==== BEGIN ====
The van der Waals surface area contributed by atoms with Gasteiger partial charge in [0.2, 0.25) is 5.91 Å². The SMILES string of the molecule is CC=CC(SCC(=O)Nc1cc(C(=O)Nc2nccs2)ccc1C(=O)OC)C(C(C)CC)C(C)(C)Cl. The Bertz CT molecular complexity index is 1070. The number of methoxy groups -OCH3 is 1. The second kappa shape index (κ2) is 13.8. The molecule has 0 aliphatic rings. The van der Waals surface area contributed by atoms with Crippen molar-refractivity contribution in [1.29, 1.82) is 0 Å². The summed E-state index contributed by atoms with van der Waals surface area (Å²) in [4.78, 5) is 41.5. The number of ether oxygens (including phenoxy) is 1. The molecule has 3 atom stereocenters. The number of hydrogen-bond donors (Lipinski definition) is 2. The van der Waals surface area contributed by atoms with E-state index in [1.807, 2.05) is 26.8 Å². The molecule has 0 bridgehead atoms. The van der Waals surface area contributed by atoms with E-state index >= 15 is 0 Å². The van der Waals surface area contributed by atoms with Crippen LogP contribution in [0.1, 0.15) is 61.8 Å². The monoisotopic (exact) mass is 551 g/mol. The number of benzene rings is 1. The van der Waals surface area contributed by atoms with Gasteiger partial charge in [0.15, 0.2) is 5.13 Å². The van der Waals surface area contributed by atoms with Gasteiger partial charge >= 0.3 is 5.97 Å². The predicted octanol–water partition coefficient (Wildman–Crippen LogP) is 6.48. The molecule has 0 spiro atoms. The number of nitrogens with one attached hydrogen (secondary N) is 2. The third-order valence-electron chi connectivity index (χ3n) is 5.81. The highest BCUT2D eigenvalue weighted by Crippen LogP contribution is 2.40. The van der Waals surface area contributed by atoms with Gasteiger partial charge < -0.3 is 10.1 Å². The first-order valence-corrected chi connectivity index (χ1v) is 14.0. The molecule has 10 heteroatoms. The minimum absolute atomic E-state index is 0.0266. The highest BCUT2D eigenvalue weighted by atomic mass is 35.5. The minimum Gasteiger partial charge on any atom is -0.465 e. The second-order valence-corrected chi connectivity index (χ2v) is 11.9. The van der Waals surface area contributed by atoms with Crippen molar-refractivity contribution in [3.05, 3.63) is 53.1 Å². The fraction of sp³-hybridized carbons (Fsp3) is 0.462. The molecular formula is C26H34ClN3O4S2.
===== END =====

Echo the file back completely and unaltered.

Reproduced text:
The van der Waals surface area contributed by atoms with Gasteiger partial charge in [0.2, 0.25) is 5.91 Å². The SMILES string of the molecule is CC=CC(SCC(=O)Nc1cc(C(=O)Nc2nccs2)ccc1C(=O)OC)C(C(C)CC)C(C)(C)Cl. The Bertz CT molecular complexity index is 1070. The number of methoxy groups -OCH3 is 1. The second kappa shape index (κ2) is 13.8. The molecule has 0 aliphatic rings. The van der Waals surface area contributed by atoms with Crippen molar-refractivity contribution in [1.29, 1.82) is 0 Å². The summed E-state index contributed by atoms with van der Waals surface area (Å²) in [4.78, 5) is 41.5. The number of ether oxygens (including phenoxy) is 1. The molecule has 3 atom stereocenters. The number of hydrogen-bond donors (Lipinski definition) is 2. The van der Waals surface area contributed by atoms with E-state index in [1.807, 2.05) is 26.8 Å². The molecule has 0 bridgehead atoms. The van der Waals surface area contributed by atoms with E-state index >= 15 is 0 Å². The van der Waals surface area contributed by atoms with Crippen LogP contribution in [0.1, 0.15) is 61.8 Å². The monoisotopic (exact) mass is 551 g/mol. The number of benzene rings is 1. The van der Waals surface area contributed by atoms with Gasteiger partial charge in [0.15, 0.2) is 5.13 Å². The van der Waals surface area contributed by atoms with Gasteiger partial charge >= 0.3 is 5.97 Å². The predicted octanol–water partition coefficient (Wildman–Crippen LogP) is 6.48. The molecule has 0 spiro atoms. The number of nitrogens with one attached hydrogen (secondary N) is 2. The third-order valence-electron chi connectivity index (χ3n) is 5.81. The highest BCUT2D eigenvalue weighted by Crippen LogP contribution is 2.40. The van der Waals surface area contributed by atoms with Gasteiger partial charge < -0.3 is 10.1 Å². The first-order valence-corrected chi connectivity index (χ1v) is 14.0. The molecule has 10 heteroatoms. The minimum absolute atomic E-state index is 0.0266. The highest BCUT2D eigenvalue weighted by atomic mass is 35.5. The minimum Gasteiger partial charge on any atom is -0.465 e. The second-order valence-corrected chi connectivity index (χ2v) is 11.9. The van der Waals surface area contributed by atoms with Crippen molar-refractivity contribution in [3.05, 3.63) is 53.1 Å². The fraction of sp³-hybridized carbons (Fsp3) is 0.462. The molecular formula is C26H34ClN3O4S2.